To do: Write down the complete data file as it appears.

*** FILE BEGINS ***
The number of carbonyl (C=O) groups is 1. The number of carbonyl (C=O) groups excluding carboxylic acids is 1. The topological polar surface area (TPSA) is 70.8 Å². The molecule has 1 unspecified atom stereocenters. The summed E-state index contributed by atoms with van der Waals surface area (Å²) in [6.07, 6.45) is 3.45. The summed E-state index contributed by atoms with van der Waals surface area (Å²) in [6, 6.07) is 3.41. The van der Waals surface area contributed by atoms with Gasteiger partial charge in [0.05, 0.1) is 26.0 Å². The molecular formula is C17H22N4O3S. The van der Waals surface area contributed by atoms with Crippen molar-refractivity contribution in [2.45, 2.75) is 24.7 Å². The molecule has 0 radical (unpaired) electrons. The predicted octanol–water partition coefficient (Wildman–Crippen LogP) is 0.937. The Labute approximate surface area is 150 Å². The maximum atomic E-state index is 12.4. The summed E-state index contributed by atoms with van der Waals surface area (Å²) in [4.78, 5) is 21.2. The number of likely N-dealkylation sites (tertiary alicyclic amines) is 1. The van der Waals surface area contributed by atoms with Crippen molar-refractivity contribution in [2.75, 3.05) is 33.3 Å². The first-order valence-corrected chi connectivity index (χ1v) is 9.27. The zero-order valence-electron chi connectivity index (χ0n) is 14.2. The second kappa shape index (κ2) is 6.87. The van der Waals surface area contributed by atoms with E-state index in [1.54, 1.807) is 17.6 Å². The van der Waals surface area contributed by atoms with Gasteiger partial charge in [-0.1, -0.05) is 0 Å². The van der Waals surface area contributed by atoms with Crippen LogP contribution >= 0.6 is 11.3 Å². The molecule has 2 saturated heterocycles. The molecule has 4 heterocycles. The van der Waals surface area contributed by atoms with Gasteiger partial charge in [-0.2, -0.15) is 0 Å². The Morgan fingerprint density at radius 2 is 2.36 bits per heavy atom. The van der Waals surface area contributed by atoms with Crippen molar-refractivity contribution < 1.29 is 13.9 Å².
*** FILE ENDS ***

The number of carbonyl (C=O) groups is 1. The number of carbonyl (C=O) groups excluding carboxylic acids is 1. The topological polar surface area (TPSA) is 70.8 Å². The molecule has 1 unspecified atom stereocenters. The summed E-state index contributed by atoms with van der Waals surface area (Å²) in [6.07, 6.45) is 3.45. The summed E-state index contributed by atoms with van der Waals surface area (Å²) in [6, 6.07) is 3.41. The van der Waals surface area contributed by atoms with Gasteiger partial charge in [0.05, 0.1) is 26.0 Å². The molecular formula is C17H22N4O3S. The van der Waals surface area contributed by atoms with Crippen molar-refractivity contribution in [2.45, 2.75) is 24.7 Å². The molecule has 0 radical (unpaired) electrons. The predicted octanol–water partition coefficient (Wildman–Crippen LogP) is 0.937. The Labute approximate surface area is 150 Å². The maximum atomic E-state index is 12.4. The summed E-state index contributed by atoms with van der Waals surface area (Å²) in [4.78, 5) is 21.2. The number of likely N-dealkylation sites (tertiary alicyclic amines) is 1. The van der Waals surface area contributed by atoms with Crippen molar-refractivity contribution in [2.75, 3.05) is 33.3 Å². The first-order valence-corrected chi connectivity index (χ1v) is 9.27. The zero-order valence-electron chi connectivity index (χ0n) is 14.2. The second kappa shape index (κ2) is 6.87. The van der Waals surface area contributed by atoms with E-state index in [1.54, 1.807) is 17.6 Å². The van der Waals surface area contributed by atoms with Gasteiger partial charge in [-0.1, -0.05) is 0 Å². The van der Waals surface area contributed by atoms with Crippen LogP contribution >= 0.6 is 11.3 Å². The molecule has 2 saturated heterocycles. The molecule has 4 heterocycles. The van der Waals surface area contributed by atoms with Gasteiger partial charge in [-0.2, -0.15) is 0 Å². The Morgan fingerprint density at radius 2 is 2.36 bits per heavy atom. The van der Waals surface area contributed by atoms with Crippen molar-refractivity contribution < 1.29 is 13.9 Å².